If you’re interested in the enclosure we still have some limited stock remaining over on our store at www.rtl-sdr.com/store.

18422385_314973738941602_2523967711678756945_o
18449451_1890155887930995_5251431457119185360_o
18527688_10101186672530934_4908803764409363405_n
17966679_10158486096580526_4325850276612834306_o
18556425_315635862208723_2707447106056285642_n
18451572_10101186675205574_2643916922130830875_o
18622535_10211446696621123_4189586990260915818_n
19787294_10155275349462626_3927193581428100369_o
17389022_1861905330756051_4823366988471839059_o
17759930_10210906582794438_4647678815213518413_n
17760979_1435898336432319_4519865669757756764_o
17800235_10154504927737263_5608059194014527515_n
17904492_1048603175239808_297410764935138209_n
17917744_10158486274255526_5670662272888486592_o

Listening to July’s Arecibo Observatory Ionospheric Heating Campaign

During July 24-31 the large Arecibo Radio Observatory in Puerto Rico (the big dish antenna that you may be familiar with from the movie ‘Contact’) ran an Ionospheric heating experiment which involves transmitting 600kW of net power up into the Ionosphere. This type of experiment is used for researching plasma turbulence in the ionosphere and upper atmosphere.

“The new Arecibo ionosphere HF heater nominally transmits 600 kW net power and has a unique Cassegrain dual-array antenna design that increases gain of three crossed dipoles for each band, using the signature 1000-foot spherical dish reflector,” explained Chris Fallen, KL3WX, a researcher at the University of Alaska-Fairbanks HAARP facility. He has reported that Arecibo would use 5.125 or 8.175 MHz, depending upon ionospheric conditions, but emphasized that these are estimates and frequencies may be adjusted slightly. On July 25, Arecibo was transmitting on 5.095 MHz.

Over on YouTube Mike L. used his SDRplay RSP1 together with our BCAM HPF to record some transmissions from the observatory.

SDRplay RSP1 Price Reduced to $99.95 USD

SDRPlay have just announced that their RSP1 unit has just been reduced in price to $99.95 USD. Their press release reads:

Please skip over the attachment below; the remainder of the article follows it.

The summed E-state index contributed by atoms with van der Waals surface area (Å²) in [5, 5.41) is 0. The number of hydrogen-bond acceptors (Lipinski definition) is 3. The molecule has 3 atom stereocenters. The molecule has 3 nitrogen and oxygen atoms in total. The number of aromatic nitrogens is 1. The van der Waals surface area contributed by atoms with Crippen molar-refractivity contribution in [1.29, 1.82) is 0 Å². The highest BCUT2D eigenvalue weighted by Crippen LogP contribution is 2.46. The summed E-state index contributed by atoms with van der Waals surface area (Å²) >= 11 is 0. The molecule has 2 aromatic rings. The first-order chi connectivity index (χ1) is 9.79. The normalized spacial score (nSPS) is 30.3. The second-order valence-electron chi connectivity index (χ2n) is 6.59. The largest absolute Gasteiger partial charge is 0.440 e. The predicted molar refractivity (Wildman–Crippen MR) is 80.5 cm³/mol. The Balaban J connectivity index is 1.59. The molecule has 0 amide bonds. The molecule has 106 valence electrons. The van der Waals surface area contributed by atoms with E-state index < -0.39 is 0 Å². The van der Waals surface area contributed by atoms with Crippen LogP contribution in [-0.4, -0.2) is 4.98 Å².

SDRplay are pleased to announce a price reduction for their entry-level SDR receiver, the RSP1 to $99.95 USD making it the most competitive mid-range SDR to include reception down to low frequencies without the need for an upconverter. The RSP1 provides general coverage receiver and panadapter capability from 10 kHz to 2 GHz. As well as providing SDRuno SDR software, support for popular 3rd party packages like HDSDR, SDR-Console and Cubic SDR is provided. Recent availability of an SD Card image makes for easy set up on a Raspberry Pi.

Over time we’ve seen the RSP1 reduce in price originally from $299 USD, to half price at $149 USD in March 2015 and then to $129 USD in September 2016, and now finally down to $99 USD. The newer RSP2 remains at a price of $169.95 USD.

The SDRplay RSP1
The SDRplay RSP1

Receiving Jupiter Noise Bursts with an SDRplay RSP1

Over on YouTube user MaskitolSAE has uploaded a video showing him receiving some noise bursts from Jupiter with his SDRplay RSP1. The planet Jupiter is known to emit bursts of noise via natural ‘radio lasers’ powered partly by the planets interaction with the electrically conductive gases emitted by Io, one of the the planets moons. When Jupiter is high in the sky and the Earth passes through one of these radio lasers the noise bursts can be received on Earth quite easily with an appropriate antenna 

In his video MaskitolSAE shows the 10 MHz of waterfall and audio from some Jupiter noise bursts received with his SDRplay RSP1 at 22119 kHz. According to the YouTube description, it appears that he is using the UTR-2 radio telescope which is a large Ukrainian radio telescope installation that consists of an array of 2040 dipoles. A professional radio telescope installation is not required to receive the Jupiter bursts (a backyard dipole tuned to ~20 MHz will work), but the professional radio telescope does get some really nice strong bursts as seen in the video.

The UTR-2 Radio Telescope. Photo Attr. Oleksii Tovpyha (Link)